A London-based consortium exploring new ways to tackle chronic pain has received £5 million (7 million euros) from the UK’s Wellcome Trust to build on an existing five-year research programme.

The London Pain Consortium (LPC), which includes researchers from Imperial College London, King’s College London and now the University of Oxford, was originally set up in 2002 with funding from the Wellcome Trust, the UK’s largest medical research charity. The new £5 million Strategic Award will be complemented by more than £1 million from the partner institutions.

Chronic pain affects one in five adults and is responsible for an estimated 500 million lost working days at a cost of 34 billion euros a year in Europe, the Wellcome Trust says. Yet despite recent advances in understanding how pain is processed in the body, there has been little progress in leveraging this understanding into better treatments.

“The last two decades have given us a wealth of knowledge regarding the biochemical processes that underlie chronic pain, but the excitement and optimism of the laboratory is tempered by the stark reality of the clinic,” commented Dr Andrew Rice, clinical reader in pain research at Imperial College London. “The challenge now is put this knowledge into a human context and ultimately translate it to better care for patients.”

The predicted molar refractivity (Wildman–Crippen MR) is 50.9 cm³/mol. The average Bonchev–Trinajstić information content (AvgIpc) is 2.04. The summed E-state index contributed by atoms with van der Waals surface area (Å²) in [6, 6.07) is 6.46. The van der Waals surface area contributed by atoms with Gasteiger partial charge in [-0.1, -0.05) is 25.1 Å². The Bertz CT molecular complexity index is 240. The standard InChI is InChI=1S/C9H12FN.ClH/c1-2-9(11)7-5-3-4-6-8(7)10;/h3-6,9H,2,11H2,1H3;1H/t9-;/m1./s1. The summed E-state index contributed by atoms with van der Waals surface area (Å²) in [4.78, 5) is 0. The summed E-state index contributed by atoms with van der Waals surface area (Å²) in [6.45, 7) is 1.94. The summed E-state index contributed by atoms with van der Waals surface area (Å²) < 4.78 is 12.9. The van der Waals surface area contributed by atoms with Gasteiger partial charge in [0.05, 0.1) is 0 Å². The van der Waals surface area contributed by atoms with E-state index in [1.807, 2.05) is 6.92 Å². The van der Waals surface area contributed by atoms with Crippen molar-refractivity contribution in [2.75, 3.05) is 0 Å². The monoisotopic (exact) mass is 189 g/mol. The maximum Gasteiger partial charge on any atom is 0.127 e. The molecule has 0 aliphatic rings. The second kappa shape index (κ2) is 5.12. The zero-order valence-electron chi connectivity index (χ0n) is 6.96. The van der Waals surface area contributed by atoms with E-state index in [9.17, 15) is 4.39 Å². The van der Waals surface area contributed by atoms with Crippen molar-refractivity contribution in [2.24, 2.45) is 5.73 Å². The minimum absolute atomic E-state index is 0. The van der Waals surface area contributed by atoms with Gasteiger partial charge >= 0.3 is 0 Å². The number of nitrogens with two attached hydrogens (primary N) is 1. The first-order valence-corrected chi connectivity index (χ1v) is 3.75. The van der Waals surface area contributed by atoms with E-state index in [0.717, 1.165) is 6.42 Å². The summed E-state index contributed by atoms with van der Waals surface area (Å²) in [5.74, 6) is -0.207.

In keeping with the complexity of their target, the LPC researchers will use techniques ranging from bioinformatics and molecular biology through integrated systems neuroscience to experimental medicine studies using functional imaging and genetic analysis. Genome-wide association studies, looking at genetic markers across the human genome, will provide an insight into how genetic variations between individuals affect the evolution of chronic pain and people’s sensitivity to analgesics.

New group
The LPC now includes the functional brain imaging group led by Professor Irene Tracey of the FMRIB (Functional Magnetic Resonance Imaging of the Brain) Centre at Oxford University. This will enable the consortium to explore, using functional magnetic resonance imaging scanners, the extensive changes in the central nervous system that lead to the development and maintenance of chronic pain states. The outcome could be potentially novel targets for therapeutic intervention as well as biomarkers for assessing different treatments.

The London Pain Consortium will also continue to provide a research training programme in neuroscience and pain in particular, centred on a four-year PhD course.